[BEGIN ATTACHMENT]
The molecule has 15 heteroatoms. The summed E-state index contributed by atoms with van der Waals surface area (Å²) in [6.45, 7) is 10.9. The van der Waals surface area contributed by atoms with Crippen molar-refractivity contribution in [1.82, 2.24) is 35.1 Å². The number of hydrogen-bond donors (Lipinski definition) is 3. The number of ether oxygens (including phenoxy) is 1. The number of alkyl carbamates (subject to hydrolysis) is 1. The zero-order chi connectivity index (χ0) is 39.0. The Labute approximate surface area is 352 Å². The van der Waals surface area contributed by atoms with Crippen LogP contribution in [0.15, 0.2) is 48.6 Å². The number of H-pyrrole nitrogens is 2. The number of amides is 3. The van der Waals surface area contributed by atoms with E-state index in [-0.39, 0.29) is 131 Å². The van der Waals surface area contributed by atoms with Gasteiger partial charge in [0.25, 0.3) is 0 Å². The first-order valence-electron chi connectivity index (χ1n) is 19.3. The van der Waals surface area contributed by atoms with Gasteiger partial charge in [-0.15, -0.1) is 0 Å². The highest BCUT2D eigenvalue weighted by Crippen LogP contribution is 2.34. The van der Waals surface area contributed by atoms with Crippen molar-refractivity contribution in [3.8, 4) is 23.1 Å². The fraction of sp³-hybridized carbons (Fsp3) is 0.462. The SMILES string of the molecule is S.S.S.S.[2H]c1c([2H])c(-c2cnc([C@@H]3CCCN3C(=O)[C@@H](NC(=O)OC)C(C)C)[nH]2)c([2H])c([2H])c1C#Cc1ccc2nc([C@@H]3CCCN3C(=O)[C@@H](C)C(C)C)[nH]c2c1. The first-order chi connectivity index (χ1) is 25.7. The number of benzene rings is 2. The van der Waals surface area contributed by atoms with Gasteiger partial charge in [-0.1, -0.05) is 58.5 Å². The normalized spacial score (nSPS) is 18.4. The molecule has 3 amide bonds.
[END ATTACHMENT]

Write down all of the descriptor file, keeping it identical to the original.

The molecule has 15 heteroatoms. The summed E-state index contributed by atoms with van der Waals surface area (Å²) in [6.45, 7) is 10.9. The van der Waals surface area contributed by atoms with Crippen molar-refractivity contribution in [1.82, 2.24) is 35.1 Å². The number of hydrogen-bond donors (Lipinski definition) is 3. The number of ether oxygens (including phenoxy) is 1. The number of alkyl carbamates (subject to hydrolysis) is 1. The zero-order chi connectivity index (χ0) is 39.0. The Labute approximate surface area is 352 Å². The van der Waals surface area contributed by atoms with Crippen LogP contribution in [0.15, 0.2) is 48.6 Å². The number of H-pyrrole nitrogens is 2. The number of amides is 3. The van der Waals surface area contributed by atoms with E-state index in [-0.39, 0.29) is 131 Å². The van der Waals surface area contributed by atoms with Gasteiger partial charge in [0.25, 0.3) is 0 Å². The first-order valence-electron chi connectivity index (χ1n) is 19.3. The van der Waals surface area contributed by atoms with Gasteiger partial charge in [-0.15, -0.1) is 0 Å². The highest BCUT2D eigenvalue weighted by Crippen LogP contribution is 2.34. The van der Waals surface area contributed by atoms with Crippen molar-refractivity contribution in [3.8, 4) is 23.1 Å². The fraction of sp³-hybridized carbons (Fsp3) is 0.462. The SMILES string of the molecule is S.S.S.S.[2H]c1c([2H])c(-c2cnc([C@@H]3CCCN3C(=O)[C@@H](NC(=O)OC)C(C)C)[nH]2)c([2H])c([2H])c1C#Cc1ccc2nc([C@@H]3CCCN3C(=O)[C@@H](C)C(C)C)[nH]c2c1. The first-order chi connectivity index (χ1) is 25.7. The number of benzene rings is 2. The van der Waals surface area contributed by atoms with Gasteiger partial charge in [-0.1, -0.05) is 58.5 Å². The normalized spacial score (nSPS) is 18.4. The molecule has 3 amide bonds.